Be careful with your credit. Negative events can impact your rating for a long time, making lenders reluctant to offer you money.
Keep up with section 179 depreciation changes
Did you know that a recent law made changes to the section 179 expensing election for 2016? These modifications took effect as of January 1. Here’s what to consider as you make asset purchasing decisions this year.
- Change #1. Beginning in 2016, section 179 is indexed for inflation. This year, the basic section 179 expensing limit will be $500,000. That limit is reduced dollar-for-dollar once your purchases exceed $2,010,000.
- Change #2. The definition of “section 179 property” now permanently includes computer software and real property such as qualified leasehold and retail improvements and restaurant property. That means you can elect to use section 179 expensing when you purchase those assets.
- Change #3. You may be able to deduct more of qualified leasehold and retail improvements and restaurant property in 2016. Beginning this year, the law eliminated the $250,000 cap on the amount of section 179 you could claim for this property.
- Change #4. Beginning in 2016, air conditioning and heating units are eligible for section 179 expensing.
Contact us for help in maximizing the section 179 deduction for your business asset purchases.
Are bad business debts a tax deduction?
If you’re in business long enough, you’ll run into a customer who doesn’t pay you. Despite your best efforts, you may conclude that you’ll never receive the money. Do you have a tax-deductible bad debt? The answer depends in part on whether you operate your business using the cash or accrual method of accounting.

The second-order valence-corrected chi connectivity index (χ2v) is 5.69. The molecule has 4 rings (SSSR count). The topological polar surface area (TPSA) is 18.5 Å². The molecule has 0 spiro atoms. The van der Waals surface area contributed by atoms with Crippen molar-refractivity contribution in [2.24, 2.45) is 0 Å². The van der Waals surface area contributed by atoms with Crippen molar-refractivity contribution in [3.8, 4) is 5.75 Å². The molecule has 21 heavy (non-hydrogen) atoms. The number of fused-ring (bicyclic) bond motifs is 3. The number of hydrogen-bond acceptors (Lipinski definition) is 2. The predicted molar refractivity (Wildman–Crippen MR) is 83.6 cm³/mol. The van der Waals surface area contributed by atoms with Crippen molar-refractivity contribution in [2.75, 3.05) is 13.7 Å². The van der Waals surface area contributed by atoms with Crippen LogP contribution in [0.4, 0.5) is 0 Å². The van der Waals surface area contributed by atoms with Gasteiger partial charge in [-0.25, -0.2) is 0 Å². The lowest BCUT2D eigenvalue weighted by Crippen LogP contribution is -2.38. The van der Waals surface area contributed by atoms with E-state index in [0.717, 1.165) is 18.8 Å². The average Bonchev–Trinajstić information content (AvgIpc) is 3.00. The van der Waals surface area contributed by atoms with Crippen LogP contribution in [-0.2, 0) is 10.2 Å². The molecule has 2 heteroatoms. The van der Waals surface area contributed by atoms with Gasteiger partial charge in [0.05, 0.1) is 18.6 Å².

- Cash. When you use the cash method, you report taxable income when you receive it and deduct expenses when they are actually paid. While this makes your bookkeeping simple, you get no direct deduction for a bad debt. Since the income was never received, it was never reported or taxed. However, you will still be able to indirectly deduct the labor, merchandise, and overhead used to provide for the goods or services that were delivered but not paid for.
- Accrual. Under the accrual method, you report income when you send an invoice to the customer. Expenses are deducted when they are due, regardless of when you pay them. This method is more complicated than the cash method, since you must track accounts receivable and accounts payable. However, because you report taxable income when you bill your customers, you have a bad debt deduction that you can claim as an operating expense if your customers fail to pay.
For more information about accounting for bad debts, contact us.
This newsletter provides business, financial, and tax information to clients and friends of our firm. This general information should not be acted upon without first determining its application to your specific situation. For further details on any article, please contact us.